Forward Osmosis explained – how does it work and what are the benefits?
Forward Osmosis is increasingly used in a range of water treatment applications from food and beverage to industry wastewater treatment. In this article we explain what it is and why you should consider using FO for industrial wastewater treatment.
Forward osmosis (FO) is a water separation process which uses a semipermeable membrane and the natural energy of osmotic pressure to separate water from dissolved solutes. In a FO system, a feed solution (such as industrial wastewater effluent) flows on one side of the membrane, while a solution of higher TDS concentration (the draw solution) flows on the other side. The difference in TDS level between the two sides creates an osmotic pressure that transports clean water through the membrane, concentrating the effluent while the membrane retains contaminants in the feed stream.
The main components of a FO system are:
The FO membrane
The purpose of the FO membrane is to allow water to be drawn out of the feed solution while rejecting other substances. A high rejection rate and the ability to withstand harsh factors such high temperatures, high COD/BOD levels and extreme pH values are key qualities of a FO membrane. The FO membrane must also keep the reverse flux to a minimum, allowing as little solute from the draw solution as possible to diffuse back through the membrane into the feed solution.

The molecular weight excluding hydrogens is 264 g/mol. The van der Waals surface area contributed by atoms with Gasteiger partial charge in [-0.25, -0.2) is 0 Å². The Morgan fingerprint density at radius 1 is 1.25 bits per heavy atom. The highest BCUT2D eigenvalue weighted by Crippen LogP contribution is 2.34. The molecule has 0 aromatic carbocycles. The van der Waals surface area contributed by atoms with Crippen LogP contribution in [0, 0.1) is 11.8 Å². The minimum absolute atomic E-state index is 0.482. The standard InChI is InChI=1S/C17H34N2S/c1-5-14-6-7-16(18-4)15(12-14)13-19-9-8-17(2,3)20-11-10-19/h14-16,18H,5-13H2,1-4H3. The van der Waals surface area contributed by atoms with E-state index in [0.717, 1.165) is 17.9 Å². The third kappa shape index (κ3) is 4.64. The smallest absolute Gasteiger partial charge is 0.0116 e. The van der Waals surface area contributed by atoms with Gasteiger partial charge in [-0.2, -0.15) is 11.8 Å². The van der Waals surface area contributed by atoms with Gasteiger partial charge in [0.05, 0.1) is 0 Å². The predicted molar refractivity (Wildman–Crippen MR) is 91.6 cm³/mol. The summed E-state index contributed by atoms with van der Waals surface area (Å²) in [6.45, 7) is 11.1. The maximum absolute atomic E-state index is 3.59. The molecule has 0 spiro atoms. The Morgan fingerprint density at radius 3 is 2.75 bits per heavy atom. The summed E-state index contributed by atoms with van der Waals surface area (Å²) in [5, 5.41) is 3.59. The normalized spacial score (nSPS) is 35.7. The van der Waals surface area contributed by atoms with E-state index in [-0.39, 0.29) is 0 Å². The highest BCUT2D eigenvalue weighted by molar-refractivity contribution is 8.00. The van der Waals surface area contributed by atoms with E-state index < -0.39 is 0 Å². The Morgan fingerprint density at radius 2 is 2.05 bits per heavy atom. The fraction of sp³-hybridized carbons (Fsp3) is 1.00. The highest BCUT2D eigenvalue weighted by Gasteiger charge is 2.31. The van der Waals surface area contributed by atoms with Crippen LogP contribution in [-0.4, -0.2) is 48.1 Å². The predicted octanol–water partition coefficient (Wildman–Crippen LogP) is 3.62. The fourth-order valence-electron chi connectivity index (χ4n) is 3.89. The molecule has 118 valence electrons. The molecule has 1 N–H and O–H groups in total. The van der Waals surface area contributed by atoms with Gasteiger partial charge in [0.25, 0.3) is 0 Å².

The draw solution
The highly saline draw solution creates the osmotic pressure difference which induces water to flow from the feed solution through the membrane. To achieve the optimal results, the draw solution must be precisely formulated to match the composition of the effluent. As the water moves through the membrane and the feed solution is concentrated, the draw solution becomes diluted and loses potency unless it is regenerated in a draw recovery system.
The draw recovery system
The role of the draw recovery system is to restore the TDS concentration of the draw solution and extract clean water for reuse. This is usually accomplished through a reverse osmosis solution designed to handle high TDS level up to 250,000 ppm. Depending on the setup of the specific site, the clean permeate can be reused for cooling, rinsing and other wet processes. If the FO process is good enough, it is even possible to recycle the water in upstream processes, e.g. mixing it with dyes during textile production.
FO systems are also useful when using them combined with other kinds of treatment systems e.g. as a supplement to reverse osmosis (RO) process for wastewater reclamation as they compensate the deficiencies that the other systems may have. This is also helpful in processes where the recovery of a certain product is essential to minimize costs or to improve efficiency.
What can FO be used for?
FO is generally used for three types of application:
- Product concentration: Water is extracted from the feed solution, leaving a valuable concentrate (for example, a coffee concentrate).
- Waste concentration: Water is extracted from the feed solution, leaving a concentrated waste product that is easy to dispose of.
- The production of clean water: In both valuable product concentration and waste concentration, water moves from the feed solution into the draw solution. This water can then be recovered to produce clean water.